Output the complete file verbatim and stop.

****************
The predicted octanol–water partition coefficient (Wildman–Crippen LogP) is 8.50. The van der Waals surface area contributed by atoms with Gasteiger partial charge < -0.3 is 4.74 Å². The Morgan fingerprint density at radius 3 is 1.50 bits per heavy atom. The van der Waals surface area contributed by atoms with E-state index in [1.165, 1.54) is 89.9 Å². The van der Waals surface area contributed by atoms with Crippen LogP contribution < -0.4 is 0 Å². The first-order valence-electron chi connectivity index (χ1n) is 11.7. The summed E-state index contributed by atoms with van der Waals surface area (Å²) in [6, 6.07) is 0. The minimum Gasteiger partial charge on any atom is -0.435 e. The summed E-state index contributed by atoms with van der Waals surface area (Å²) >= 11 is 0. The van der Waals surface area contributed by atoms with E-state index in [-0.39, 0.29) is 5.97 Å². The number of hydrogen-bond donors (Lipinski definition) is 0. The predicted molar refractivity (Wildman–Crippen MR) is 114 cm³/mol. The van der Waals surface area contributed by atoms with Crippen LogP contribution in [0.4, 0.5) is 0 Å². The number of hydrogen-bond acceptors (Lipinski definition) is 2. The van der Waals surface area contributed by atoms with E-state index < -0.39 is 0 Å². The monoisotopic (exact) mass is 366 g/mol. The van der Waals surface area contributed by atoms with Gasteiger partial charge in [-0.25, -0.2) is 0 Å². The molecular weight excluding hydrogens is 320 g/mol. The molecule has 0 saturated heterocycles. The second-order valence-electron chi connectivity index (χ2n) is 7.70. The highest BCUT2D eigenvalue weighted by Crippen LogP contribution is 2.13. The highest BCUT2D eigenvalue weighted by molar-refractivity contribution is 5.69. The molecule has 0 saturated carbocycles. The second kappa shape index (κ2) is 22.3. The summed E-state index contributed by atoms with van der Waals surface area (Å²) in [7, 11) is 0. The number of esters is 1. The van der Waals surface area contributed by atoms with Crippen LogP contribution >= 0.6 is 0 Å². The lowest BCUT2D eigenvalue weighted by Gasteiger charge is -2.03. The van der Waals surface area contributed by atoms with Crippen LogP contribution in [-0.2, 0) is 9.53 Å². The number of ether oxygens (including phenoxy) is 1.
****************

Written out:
The predicted octanol–water partition coefficient (Wildman–Crippen LogP) is 8.50. The van der Waals surface area contributed by atoms with Gasteiger partial charge < -0.3 is 4.74 Å². The Morgan fingerprint density at radius 3 is 1.50 bits per heavy atom. The van der Waals surface area contributed by atoms with E-state index in [1.165, 1.54) is 89.9 Å². The van der Waals surface area contributed by atoms with Crippen LogP contribution < -0.4 is 0 Å². The first-order valence-electron chi connectivity index (χ1n) is 11.7. The summed E-state index contributed by atoms with van der Waals surface area (Å²) in [6, 6.07) is 0. The minimum Gasteiger partial charge on any atom is -0.435 e. The summed E-state index contributed by atoms with van der Waals surface area (Å²) >= 11 is 0. The van der Waals surface area contributed by atoms with E-state index in [-0.39, 0.29) is 5.97 Å². The number of hydrogen-bond donors (Lipinski definition) is 0. The predicted molar refractivity (Wildman–Crippen MR) is 114 cm³/mol. The van der Waals surface area contributed by atoms with Crippen LogP contribution in [0.4, 0.5) is 0 Å². The number of hydrogen-bond acceptors (Lipinski definition) is 2. The van der Waals surface area contributed by atoms with E-state index < -0.39 is 0 Å². The monoisotopic (exact) mass is 366 g/mol. The van der Waals surface area contributed by atoms with Gasteiger partial charge in [-0.25, -0.2) is 0 Å². The molecular weight excluding hydrogens is 320 g/mol. The molecule has 0 saturated heterocycles. The second-order valence-electron chi connectivity index (χ2n) is 7.70. The highest BCUT2D eigenvalue weighted by Crippen LogP contribution is 2.13. The highest BCUT2D eigenvalue weighted by molar-refractivity contribution is 5.69. The molecule has 0 saturated carbocycles. The second kappa shape index (κ2) is 22.3. The summed E-state index contributed by atoms with van der Waals surface area (Å²) in [7, 11) is 0. The number of esters is 1. The van der Waals surface area contributed by atoms with Crippen LogP contribution >= 0.6 is 0 Å². The lowest BCUT2D eigenvalue weighted by Gasteiger charge is -2.03. The van der Waals surface area contributed by atoms with Crippen LogP contribution in [-0.2, 0) is 9.53 Å². The number of ether oxygens (including phenoxy) is 1.